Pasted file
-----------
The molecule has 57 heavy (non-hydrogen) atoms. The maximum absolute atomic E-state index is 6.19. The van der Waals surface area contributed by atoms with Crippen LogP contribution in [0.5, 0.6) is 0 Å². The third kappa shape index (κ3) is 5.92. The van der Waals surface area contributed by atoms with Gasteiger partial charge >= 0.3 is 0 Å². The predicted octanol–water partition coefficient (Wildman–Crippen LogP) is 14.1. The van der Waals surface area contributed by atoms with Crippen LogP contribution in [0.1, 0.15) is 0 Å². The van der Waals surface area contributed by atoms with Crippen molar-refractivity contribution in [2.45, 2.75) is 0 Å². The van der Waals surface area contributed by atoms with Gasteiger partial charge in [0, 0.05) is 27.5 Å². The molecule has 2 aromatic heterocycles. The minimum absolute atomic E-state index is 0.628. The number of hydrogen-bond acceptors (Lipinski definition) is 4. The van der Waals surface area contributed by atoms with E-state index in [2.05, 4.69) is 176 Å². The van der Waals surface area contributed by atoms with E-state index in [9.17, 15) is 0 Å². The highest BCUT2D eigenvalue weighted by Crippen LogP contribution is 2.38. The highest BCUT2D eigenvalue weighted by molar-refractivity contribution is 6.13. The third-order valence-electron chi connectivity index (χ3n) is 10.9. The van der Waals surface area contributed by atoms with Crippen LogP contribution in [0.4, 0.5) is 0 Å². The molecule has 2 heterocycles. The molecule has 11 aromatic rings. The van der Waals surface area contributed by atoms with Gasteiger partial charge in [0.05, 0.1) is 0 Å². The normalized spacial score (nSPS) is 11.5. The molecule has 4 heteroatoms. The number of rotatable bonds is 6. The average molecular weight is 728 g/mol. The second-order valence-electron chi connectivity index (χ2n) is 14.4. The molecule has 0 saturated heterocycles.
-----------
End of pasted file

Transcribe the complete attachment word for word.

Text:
The molecule has 57 heavy (non-hydrogen) atoms. The maximum absolute atomic E-state index is 6.19. The van der Waals surface area contributed by atoms with Crippen LogP contribution in [0.5, 0.6) is 0 Å². The third kappa shape index (κ3) is 5.92. The van der Waals surface area contributed by atoms with Gasteiger partial charge >= 0.3 is 0 Å². The predicted octanol–water partition coefficient (Wildman–Crippen LogP) is 14.1. The van der Waals surface area contributed by atoms with Crippen LogP contribution in [0.1, 0.15) is 0 Å². The van der Waals surface area contributed by atoms with Crippen molar-refractivity contribution in [2.45, 2.75) is 0 Å². The van der Waals surface area contributed by atoms with Gasteiger partial charge in [0, 0.05) is 27.5 Å². The molecule has 2 aromatic heterocycles. The minimum absolute atomic E-state index is 0.628. The number of hydrogen-bond acceptors (Lipinski definition) is 4. The van der Waals surface area contributed by atoms with E-state index in [2.05, 4.69) is 176 Å². The van der Waals surface area contributed by atoms with E-state index in [9.17, 15) is 0 Å². The highest BCUT2D eigenvalue weighted by Crippen LogP contribution is 2.38. The highest BCUT2D eigenvalue weighted by molar-refractivity contribution is 6.13. The third-order valence-electron chi connectivity index (χ3n) is 10.9. The van der Waals surface area contributed by atoms with Crippen LogP contribution in [0.4, 0.5) is 0 Å². The molecule has 2 heterocycles. The molecule has 11 aromatic rings. The van der Waals surface area contributed by atoms with Gasteiger partial charge in [0.05, 0.1) is 0 Å². The normalized spacial score (nSPS) is 11.5. The molecule has 4 heteroatoms. The number of rotatable bonds is 6. The average molecular weight is 728 g/mol. The second-order valence-electron chi connectivity index (χ2n) is 14.4. The molecule has 0 saturated heterocycles.